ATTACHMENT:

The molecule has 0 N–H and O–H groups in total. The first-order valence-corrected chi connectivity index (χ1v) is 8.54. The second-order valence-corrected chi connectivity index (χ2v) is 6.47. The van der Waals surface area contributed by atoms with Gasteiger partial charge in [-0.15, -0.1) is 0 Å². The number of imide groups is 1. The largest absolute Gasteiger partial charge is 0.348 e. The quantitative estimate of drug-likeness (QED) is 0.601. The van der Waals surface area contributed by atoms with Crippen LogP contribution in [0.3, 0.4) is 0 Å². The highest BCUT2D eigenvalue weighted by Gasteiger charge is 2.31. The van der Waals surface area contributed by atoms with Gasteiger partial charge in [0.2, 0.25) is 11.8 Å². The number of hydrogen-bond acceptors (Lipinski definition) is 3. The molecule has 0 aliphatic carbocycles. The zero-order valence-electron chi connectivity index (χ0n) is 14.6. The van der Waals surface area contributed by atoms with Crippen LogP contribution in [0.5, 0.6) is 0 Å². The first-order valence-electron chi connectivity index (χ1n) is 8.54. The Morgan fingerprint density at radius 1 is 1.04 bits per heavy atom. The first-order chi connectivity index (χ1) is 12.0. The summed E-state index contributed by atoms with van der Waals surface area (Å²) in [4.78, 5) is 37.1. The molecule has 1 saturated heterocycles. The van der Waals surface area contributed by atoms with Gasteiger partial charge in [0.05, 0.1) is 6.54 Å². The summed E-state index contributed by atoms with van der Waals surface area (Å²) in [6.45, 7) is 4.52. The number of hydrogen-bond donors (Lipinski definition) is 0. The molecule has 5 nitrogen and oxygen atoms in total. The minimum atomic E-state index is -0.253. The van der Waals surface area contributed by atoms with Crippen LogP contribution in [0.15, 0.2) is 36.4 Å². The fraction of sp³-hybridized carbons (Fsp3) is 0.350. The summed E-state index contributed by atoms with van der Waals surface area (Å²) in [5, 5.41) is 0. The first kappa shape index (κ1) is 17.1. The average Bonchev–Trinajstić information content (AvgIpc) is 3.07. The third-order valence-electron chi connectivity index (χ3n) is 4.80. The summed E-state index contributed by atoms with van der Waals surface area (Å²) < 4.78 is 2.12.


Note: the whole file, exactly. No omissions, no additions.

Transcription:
The molecule has 0 N–H and O–H groups in total. The first-order valence-corrected chi connectivity index (χ1v) is 8.54. The second-order valence-corrected chi connectivity index (χ2v) is 6.47. The van der Waals surface area contributed by atoms with Gasteiger partial charge in [-0.15, -0.1) is 0 Å². The number of imide groups is 1. The largest absolute Gasteiger partial charge is 0.348 e. The quantitative estimate of drug-likeness (QED) is 0.601. The van der Waals surface area contributed by atoms with Crippen LogP contribution in [0.3, 0.4) is 0 Å². The highest BCUT2D eigenvalue weighted by Gasteiger charge is 2.31. The van der Waals surface area contributed by atoms with Gasteiger partial charge in [0.2, 0.25) is 11.8 Å². The number of hydrogen-bond acceptors (Lipinski definition) is 3. The molecule has 0 aliphatic carbocycles. The zero-order valence-electron chi connectivity index (χ0n) is 14.6. The van der Waals surface area contributed by atoms with Crippen LogP contribution in [0.5, 0.6) is 0 Å². The first-order valence-electron chi connectivity index (χ1n) is 8.54. The Morgan fingerprint density at radius 1 is 1.04 bits per heavy atom. The first-order chi connectivity index (χ1) is 12.0. The summed E-state index contributed by atoms with van der Waals surface area (Å²) in [4.78, 5) is 37.1. The molecule has 1 saturated heterocycles. The van der Waals surface area contributed by atoms with Gasteiger partial charge in [0.05, 0.1) is 6.54 Å². The summed E-state index contributed by atoms with van der Waals surface area (Å²) in [6.45, 7) is 4.52. The number of hydrogen-bond donors (Lipinski definition) is 0. The molecule has 5 nitrogen and oxygen atoms in total. The minimum atomic E-state index is -0.253. The van der Waals surface area contributed by atoms with Crippen LogP contribution in [0.15, 0.2) is 36.4 Å². The fraction of sp³-hybridized carbons (Fsp3) is 0.350. The summed E-state index contributed by atoms with van der Waals surface area (Å²) in [5, 5.41) is 0. The first kappa shape index (κ1) is 17.1. The average Bonchev–Trinajstić information content (AvgIpc) is 3.07. The third-order valence-electron chi connectivity index (χ3n) is 4.80. The summed E-state index contributed by atoms with van der Waals surface area (Å²) < 4.78 is 2.12.